A Truth about my Ego

Posted by on Dec 5, 2014 in Freelance, Life | 5 Comments
A Truth about my Ego

I’ve been dealing with something the last couple of days that started earlier this summer. It’s fairly difficult thing for me to process so like my true nature I figured “why not share it with anyone who’ll listen?”.

Earlier this summer I jumped into full-time freelancing a little earlier than I had planned. I lost my job and thought what better time to go after something I’ve been dreaming about for a while. Financially this summer has been a major struggle, but in all other aspects its been absolutely the best summer of my life. I’ve hit on some of that in earlier posts. I’ve had fairly steady work and we’ve paid the bills with little room for anything else until this month. This month we just got by and next month I have no idea what the hell I’m gonna do. But that’s not what this is about.

After the first month of freelancing I decided that to fill in any small gaps in work I’d deliver pizza for a local place. It’s an interesting way to pass a few hours during the day a couple days a week and I get a little cash for groceries or whatever. It’s fine. What I didn’t realize would happen is really screwing with me now.

My crazy large ego has shown it’s face. For whatever reason I started feeling shame for working as a “pizza guy”. Why!? In my heart I know all work is noble. I KNOW THIS. I have never felt better than others… at least tried to keep that shit in check, but for whatever reason I felt shame.

I didn’t acknowledge it until this week. I acted like the feeling didn’t exist and that I enjoyed the work. I don’t even think I was totally aware of the shame until recently. So how’d I discover it? Well, twice this week I saw people I worked with previously while I was slingin’ pizzas. The first time I was returning from a delivery and ran into a couple guys who were eating at the place next door. They are awesome guys and I loved working with them. I consider them friends. They did nothing wrong and were genuinely glad to see me as we talked briefly. After seeing them I started to really notice how I felt. It sucked, but I still wasn’t truly aware until the next day.

The next day I was at the store getting some things done in the back when a few of the guys I worked with came in to order and dine in. I did my best to not be seen and as far as I know succeeded. I can’t even tell you why. I like these guys. Here’s the deal.. At one time I was a leader for one of these guys. I didn’t want to let him see me and I sure as hell didn’t want to talk about working there. I asked myself all the questions you can imagine about my self-worth and why I would care if he saw me but it didn’t matter. I was in the pits of shame.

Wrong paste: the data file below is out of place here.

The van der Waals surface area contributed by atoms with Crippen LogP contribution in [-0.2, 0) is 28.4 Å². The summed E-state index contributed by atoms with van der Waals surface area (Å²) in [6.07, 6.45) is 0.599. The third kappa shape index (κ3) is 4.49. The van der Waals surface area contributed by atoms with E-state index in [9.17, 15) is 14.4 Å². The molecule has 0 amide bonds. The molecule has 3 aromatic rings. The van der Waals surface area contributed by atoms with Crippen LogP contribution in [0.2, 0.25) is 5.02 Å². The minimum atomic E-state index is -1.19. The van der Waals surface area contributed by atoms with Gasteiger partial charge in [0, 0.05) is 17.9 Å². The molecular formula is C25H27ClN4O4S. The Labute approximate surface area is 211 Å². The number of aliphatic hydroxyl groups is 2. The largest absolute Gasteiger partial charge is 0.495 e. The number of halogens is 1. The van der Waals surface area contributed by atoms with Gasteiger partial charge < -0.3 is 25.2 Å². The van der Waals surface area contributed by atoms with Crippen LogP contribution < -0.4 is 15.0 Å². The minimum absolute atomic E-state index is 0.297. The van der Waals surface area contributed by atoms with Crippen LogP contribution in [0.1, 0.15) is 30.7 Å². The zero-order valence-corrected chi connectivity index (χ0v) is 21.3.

So I’ve been working on what all this means for me the last couple of days. I don’t have any answers yet other than I know I have no reason to feel that way. I know that doing what it takes to make sure my family is taken care of is what matters and I will do ANYTHING to make that happen. Writing this post will shed some light on this crap and I hope do some healing in me.

All I know is that I’ll continue to deliver pizzas until I no longer need to. I’ll continue to freelance as an animator because I love it. And now I’m also looking for a full-time gig to get our finances under control so that I can properly build my freelance business without putting unnecessary stress on my family.

So there you have it. I have an ego problem. I also have a shame problem. Apparently I’m human. I will not let it control me.

So if you see me delivering pizzas and I act a little weird just know that I’m working on it.


  1. Hovey
    December 8, 2014

    This is an awesome post bro. Thank you for sharing this. When someone steps up and becomes vulnerable to others, it encourages others to do the same. We all have egos and what defines us is how we let our ego control our behavior and how we view ourselves. Having awareness of it is a huge first step in being able to overcome it.

    I have much respect for you to do whatever it takes to support your family. There is no shame in that. Love you bro!

  2. Eric
    December 6, 2014

    Great post, man. I still remember us talking about how we would do anything to support our families. You’re doing good work and I have more respect for you than ever.

  3. Dad
    December 5, 2014

    i am proud of you and I love you! It is not what you do that matters; it is who you are and what you are.

  4. Charlotte Halford
    December 5, 2014

    Chris, what you are feeling just makes you human. I hurt for you. Things will get better. Love you and your family.

    • cblaylock
      December 5, 2014

      We Love you too. I have no doubt it will get better and honestly as a family we are better than ever.


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